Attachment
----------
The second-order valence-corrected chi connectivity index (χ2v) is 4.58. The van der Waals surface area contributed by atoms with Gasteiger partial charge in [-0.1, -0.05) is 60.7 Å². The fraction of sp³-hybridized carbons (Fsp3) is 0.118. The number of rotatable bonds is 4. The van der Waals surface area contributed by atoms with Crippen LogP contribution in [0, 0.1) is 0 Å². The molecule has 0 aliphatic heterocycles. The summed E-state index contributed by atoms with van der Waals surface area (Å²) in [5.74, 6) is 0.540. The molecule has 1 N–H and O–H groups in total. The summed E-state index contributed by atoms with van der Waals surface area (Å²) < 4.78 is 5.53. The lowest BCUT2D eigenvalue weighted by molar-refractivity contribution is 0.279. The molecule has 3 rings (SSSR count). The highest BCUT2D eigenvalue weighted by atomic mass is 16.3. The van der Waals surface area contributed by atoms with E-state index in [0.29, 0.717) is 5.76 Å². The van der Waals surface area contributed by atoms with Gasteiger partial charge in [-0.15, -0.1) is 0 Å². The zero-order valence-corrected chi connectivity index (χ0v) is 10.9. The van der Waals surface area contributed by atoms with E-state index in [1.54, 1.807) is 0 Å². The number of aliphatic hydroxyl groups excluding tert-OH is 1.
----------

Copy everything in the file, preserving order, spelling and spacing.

The second-order valence-corrected chi connectivity index (χ2v) is 4.58. The van der Waals surface area contributed by atoms with Gasteiger partial charge in [-0.1, -0.05) is 60.7 Å². The fraction of sp³-hybridized carbons (Fsp3) is 0.118. The number of rotatable bonds is 4. The van der Waals surface area contributed by atoms with Crippen LogP contribution in [0, 0.1) is 0 Å². The molecule has 0 aliphatic heterocycles. The summed E-state index contributed by atoms with van der Waals surface area (Å²) in [5.74, 6) is 0.540. The molecule has 1 N–H and O–H groups in total. The summed E-state index contributed by atoms with van der Waals surface area (Å²) < 4.78 is 5.53. The lowest BCUT2D eigenvalue weighted by molar-refractivity contribution is 0.279. The molecule has 3 rings (SSSR count). The highest BCUT2D eigenvalue weighted by atomic mass is 16.3. The van der Waals surface area contributed by atoms with E-state index in [0.29, 0.717) is 5.76 Å². The van der Waals surface area contributed by atoms with Gasteiger partial charge in [-0.15, -0.1) is 0 Å². The zero-order valence-corrected chi connectivity index (χ0v) is 10.9. The van der Waals surface area contributed by atoms with E-state index in [1.54, 1.807) is 0 Å². The number of aliphatic hydroxyl groups excluding tert-OH is 1.